Hot City Pizza in East Sacramento will close on Jan. 27 after 10 years in business.
“We have enjoyed serving you and would like to thank you for your support ... ,” an announcement on the restaurant’s website said. “Although this is (a) bittersweet moment, it is time to raise our glasses to the next chapter. Cheers to all for your loyalty and friendship.”
Established in 2007, Hot City had built a reputation as a beloved hole-in-the-wall known for its whole-wheat crust pies and interesting beer choices.
Owner Colby Pettenger said the decision to close wasn’t based on a single factor, but rather a combination of them. Hot City’s lease was up, Pettenger said, and he felt the desire to pursue new things. Pettenger, who discovered his love for craft beer while running Hot City, said he hopes to transition into brewery work.
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“(Owning Hot City) was an experience I was really happy to have,” he said. “I got to do something I’ve always wanted to do, and it’s led me to what I want to do next.”
In a 2014 review, Bee restaurant critic Blair Anthony Robertson praised the restaurant for providing “good pizza with an amazing, oft-changing selection of craft beer in a casual setting,” adding that “for many beer lovers, this is a dream situation.”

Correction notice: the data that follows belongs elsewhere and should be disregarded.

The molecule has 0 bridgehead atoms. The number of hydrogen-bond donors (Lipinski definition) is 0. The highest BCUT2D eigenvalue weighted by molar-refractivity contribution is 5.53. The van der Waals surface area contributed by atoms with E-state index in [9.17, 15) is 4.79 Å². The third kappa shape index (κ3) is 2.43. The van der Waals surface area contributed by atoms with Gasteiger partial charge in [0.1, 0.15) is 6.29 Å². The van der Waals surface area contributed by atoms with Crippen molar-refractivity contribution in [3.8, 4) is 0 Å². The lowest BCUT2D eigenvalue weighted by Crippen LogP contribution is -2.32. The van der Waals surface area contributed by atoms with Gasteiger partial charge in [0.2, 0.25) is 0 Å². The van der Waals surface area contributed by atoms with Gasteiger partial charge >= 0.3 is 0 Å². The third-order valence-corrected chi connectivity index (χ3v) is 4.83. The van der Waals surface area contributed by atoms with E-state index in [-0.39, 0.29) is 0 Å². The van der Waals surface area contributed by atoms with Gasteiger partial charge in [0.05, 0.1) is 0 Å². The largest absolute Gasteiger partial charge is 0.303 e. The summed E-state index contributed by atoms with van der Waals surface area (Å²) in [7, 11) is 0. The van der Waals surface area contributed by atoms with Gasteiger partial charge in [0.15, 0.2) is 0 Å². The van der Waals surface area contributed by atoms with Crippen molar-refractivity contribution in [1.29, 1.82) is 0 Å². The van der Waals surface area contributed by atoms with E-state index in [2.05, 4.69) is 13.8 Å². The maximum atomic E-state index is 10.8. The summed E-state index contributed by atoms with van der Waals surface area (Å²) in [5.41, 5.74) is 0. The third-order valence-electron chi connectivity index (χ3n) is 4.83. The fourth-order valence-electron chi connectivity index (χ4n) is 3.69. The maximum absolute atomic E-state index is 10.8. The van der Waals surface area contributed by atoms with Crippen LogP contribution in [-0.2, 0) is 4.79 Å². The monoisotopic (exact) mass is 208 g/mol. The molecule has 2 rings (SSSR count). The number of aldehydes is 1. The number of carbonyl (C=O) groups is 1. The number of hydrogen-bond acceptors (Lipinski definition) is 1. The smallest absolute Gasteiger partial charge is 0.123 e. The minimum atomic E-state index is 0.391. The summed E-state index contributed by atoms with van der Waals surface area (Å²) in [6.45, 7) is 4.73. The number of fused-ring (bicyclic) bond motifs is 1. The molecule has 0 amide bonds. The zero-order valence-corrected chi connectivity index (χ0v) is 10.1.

Robertson said Pettenger was an inexperienced 25-year-old entrepreneur when he launched the pizzeria in a nondescript strip mall on J Street.
“Over the years, Pettenger stamped his name and vision onto his fledgling pizzeria, and word spread that these whole-wheat crust pies were pretty impressive, a far cry from the bland, cardboard-y crusts for which whole wheat had largely been known,” Robertson wrote.
As the craft-beer trend took hold in Sacramento, Pettenger developed a more sophisticated beer list for his restaurant. “He began by adding a few local choices, a few sours and a wide range of American and European imports, with a noteworthy soft spot for Belgians,” Robertson wrote.
Eventually, its beer offerings became as popular as its pizzas, which included abundantly loaded pies such as the spicy “Angry Pig” and the “Big Green Veggie.”
After learning of the closure, fans of the restaurant expressed their dismay on Hot City’s Facebook page. “Man, what a bummer,” Brion Maciel posted. “Not a good way to start out 2018.”
Maciel, a resident of nearby Sierra Oaks and a Hot City regular, later told The Bee he had become endeared to the restaurant in part because of its “homey feel.”
He said he would take his son to Hot City whenever his wife was out of town. “It’s kind of our thing,” Maciel said.